Speaking of beliefs, Jacobson’s Dazza is convinced he’s a descendant of Captain Cook and that his wooden barrel barbie was brought over on the HMS Endeavour via a stopover in the Caribbean. The possibly apocryphal history anchors his devotion to weekly cook-ups, much to the frustration of wife Diane (Julia Zemiro), and it fires his belly when facing off in a local competition against sneering French chef Andre Mont Blanc (My Kitchen Rules’ Manu Fieldel), guided by the butcher.

Sporting a long red wig, Szubanski sweltered in a 45-degree summer shoot that saw her seeking solace among the carcasses in meat freezers with Jacobson. The pair would often tinker on their lines together, with the blessing of Amis. “We were very sympatico in thinking about how to arrive at the right colloquialism or the right sort of analogy that will resonate culturally, like Bradman’s bat.”

She also helped fill in the butcher’s backstory, and the quest for respect, helping to explain the spiky shell from which she gradually emerges. That stern face slipped, on occasion, as Jacobson elicited a fit of her infamous giggles.

“I’m getting better as I get older, unless I’m tired and my blood sugar drops, and then I just cannot control it, to my detriment and to the great cost of producers,” Szubanski says. “It gets to the point where it’s just not funny anymore, and that in itself becomes really hilarious to me. I feel like it’s some Zen moment. The funny that is beyond funny. There’s this clear space that exists that is just pure funny. And wrong. It’s the wrongness of that that make things funny, isn’t it?”

Szubanski suggests the amiably cute nature of The BBQ is a bit of a tonic in trying times. “We need something that’s not abrasive. There’s just a bit of humour that sort of expands awareness slightly without forcing you to think too hard. We’re probably all a bit weary.”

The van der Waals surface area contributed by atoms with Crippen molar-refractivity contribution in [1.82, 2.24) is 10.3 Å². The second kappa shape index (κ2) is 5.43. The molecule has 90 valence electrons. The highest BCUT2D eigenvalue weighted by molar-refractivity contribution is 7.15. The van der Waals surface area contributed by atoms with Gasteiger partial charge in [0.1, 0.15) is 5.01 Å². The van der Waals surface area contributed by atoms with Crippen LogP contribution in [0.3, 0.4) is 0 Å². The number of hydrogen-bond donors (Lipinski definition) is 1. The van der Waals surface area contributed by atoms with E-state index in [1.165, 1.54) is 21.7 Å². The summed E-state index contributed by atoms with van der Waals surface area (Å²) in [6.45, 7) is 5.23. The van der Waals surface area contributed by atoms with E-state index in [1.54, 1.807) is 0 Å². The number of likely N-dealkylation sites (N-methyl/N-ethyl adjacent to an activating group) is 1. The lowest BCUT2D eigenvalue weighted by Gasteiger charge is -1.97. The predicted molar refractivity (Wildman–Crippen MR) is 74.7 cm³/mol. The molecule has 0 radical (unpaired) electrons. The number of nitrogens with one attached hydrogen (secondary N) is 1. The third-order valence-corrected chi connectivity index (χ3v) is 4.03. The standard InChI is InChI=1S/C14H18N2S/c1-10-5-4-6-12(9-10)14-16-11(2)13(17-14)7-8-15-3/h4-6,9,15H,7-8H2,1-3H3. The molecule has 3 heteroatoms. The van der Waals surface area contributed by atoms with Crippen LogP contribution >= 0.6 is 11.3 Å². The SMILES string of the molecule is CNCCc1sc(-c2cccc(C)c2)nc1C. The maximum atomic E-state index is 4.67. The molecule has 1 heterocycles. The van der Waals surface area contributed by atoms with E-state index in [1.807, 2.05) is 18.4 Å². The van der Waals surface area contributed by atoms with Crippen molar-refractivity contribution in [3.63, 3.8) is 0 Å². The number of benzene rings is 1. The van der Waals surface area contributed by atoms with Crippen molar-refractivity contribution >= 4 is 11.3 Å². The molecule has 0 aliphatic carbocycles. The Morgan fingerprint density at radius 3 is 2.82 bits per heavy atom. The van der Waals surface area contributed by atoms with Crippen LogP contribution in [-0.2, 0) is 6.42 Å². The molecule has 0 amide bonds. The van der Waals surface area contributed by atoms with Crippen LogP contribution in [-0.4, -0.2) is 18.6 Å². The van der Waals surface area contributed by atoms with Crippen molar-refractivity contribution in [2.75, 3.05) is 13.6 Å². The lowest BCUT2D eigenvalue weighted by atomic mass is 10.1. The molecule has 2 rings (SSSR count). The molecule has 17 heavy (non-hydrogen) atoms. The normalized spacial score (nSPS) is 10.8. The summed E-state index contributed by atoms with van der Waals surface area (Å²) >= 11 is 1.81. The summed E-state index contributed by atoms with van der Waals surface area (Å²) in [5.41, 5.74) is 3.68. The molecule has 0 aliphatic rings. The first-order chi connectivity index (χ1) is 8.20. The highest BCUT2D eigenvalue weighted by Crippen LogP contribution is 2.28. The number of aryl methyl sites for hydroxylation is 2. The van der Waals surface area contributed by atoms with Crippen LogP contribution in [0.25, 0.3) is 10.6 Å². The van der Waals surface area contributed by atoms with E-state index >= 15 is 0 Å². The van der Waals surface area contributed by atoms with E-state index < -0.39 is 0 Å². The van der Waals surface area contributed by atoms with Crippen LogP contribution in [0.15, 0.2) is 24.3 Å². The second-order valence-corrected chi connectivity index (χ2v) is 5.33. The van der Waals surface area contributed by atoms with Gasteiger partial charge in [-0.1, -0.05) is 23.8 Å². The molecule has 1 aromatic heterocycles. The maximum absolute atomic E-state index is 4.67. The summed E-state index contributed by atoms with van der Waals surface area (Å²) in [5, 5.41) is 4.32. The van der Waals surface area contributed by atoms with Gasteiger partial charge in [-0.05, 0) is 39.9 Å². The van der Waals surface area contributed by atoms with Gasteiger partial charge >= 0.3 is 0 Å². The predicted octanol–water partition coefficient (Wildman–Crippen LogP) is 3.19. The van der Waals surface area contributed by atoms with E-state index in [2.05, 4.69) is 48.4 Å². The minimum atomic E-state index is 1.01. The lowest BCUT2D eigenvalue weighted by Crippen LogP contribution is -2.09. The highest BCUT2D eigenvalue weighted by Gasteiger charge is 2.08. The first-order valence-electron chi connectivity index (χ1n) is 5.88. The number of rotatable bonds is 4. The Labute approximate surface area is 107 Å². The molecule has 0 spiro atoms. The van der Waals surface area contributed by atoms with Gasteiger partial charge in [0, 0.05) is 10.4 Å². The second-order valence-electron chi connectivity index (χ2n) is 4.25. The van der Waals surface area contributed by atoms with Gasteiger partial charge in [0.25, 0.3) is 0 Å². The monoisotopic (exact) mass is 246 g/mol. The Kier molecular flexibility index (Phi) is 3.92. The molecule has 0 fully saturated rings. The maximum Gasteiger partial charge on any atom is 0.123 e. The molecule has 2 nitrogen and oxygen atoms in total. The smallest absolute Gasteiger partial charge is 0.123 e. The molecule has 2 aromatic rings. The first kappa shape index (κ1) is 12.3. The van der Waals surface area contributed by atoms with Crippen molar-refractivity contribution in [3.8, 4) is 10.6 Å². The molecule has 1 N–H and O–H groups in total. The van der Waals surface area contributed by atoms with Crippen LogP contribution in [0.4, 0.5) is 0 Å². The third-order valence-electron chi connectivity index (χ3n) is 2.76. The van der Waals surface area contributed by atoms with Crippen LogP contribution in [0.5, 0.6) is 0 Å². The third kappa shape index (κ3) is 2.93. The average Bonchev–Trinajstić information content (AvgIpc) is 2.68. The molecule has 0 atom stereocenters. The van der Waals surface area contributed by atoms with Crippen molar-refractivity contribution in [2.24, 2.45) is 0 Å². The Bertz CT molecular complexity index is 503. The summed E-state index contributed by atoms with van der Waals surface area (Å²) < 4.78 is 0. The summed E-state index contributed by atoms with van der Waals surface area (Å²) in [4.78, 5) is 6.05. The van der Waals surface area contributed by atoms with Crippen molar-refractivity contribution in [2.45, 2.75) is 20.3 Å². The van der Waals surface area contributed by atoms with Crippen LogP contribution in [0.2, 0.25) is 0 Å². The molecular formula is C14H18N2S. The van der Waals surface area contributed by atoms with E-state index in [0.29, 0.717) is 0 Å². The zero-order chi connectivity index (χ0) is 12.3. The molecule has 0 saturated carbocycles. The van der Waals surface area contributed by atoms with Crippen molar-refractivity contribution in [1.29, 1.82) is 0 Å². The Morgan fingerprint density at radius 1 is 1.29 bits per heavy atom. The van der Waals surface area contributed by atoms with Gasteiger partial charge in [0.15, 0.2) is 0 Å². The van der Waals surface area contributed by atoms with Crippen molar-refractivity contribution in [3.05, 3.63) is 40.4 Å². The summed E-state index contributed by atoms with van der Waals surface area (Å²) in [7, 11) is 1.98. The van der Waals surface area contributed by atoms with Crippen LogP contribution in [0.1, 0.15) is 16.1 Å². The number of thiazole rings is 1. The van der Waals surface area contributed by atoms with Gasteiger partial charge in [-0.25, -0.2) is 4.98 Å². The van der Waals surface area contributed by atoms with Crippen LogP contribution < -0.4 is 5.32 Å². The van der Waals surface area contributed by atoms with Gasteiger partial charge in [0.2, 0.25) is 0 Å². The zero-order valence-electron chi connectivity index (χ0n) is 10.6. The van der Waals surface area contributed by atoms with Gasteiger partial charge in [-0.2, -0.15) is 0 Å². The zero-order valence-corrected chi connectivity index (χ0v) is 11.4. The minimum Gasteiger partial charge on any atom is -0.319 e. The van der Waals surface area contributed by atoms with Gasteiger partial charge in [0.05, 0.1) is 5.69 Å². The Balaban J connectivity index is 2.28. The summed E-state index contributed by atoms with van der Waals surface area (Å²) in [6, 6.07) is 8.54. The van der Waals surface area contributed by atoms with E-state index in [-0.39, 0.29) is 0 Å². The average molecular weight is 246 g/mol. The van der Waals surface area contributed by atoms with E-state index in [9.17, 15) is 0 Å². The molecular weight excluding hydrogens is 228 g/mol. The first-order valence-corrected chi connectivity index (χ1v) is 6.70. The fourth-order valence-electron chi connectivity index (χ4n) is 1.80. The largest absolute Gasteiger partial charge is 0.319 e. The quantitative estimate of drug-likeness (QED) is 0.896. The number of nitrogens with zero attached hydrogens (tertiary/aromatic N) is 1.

Bone tired is how she describes her current state after shooting two local movies, the book tour for her searing memoir, Reckoning, and becoming one of the most prominent faces of last year’s marriage equality campaign. “I feel like an almost 57-year-old woman who has just given birth to twins, or maybe who has twin toddlers, but I’m actually in one of the happiest places I’ve ever been,” she says. “As much as the marriage equality thing was gruelling, and my mum died right in the middle, which was just awful, I feel so proud of our community and to have been a part of history, contributing in any way I could.”

We’re all a bit proud of her, I offer, and that brings out the accent again. “We’re gonna get all emotional and Scottish and heid butt each other, aye?”

After the bruising battle, Szubanski says its time for healing. One of SBS’s hosts of the Mardi Gras parade coverage, she suggests the 40th anniversary is as good a place to start as any. “That’s one of the great things about Mardi Gras – loads of the people who go and watch it are straight. It’s a real mix, not unlike The BBQ, in that it is a spectacle that brings everyone together.”

 

The BBQ is in cinemas now. The 40th Annual Sydney Gay and Lesbian Mardi Gras will air on Sunday 4 March at 8:30pm on SBS.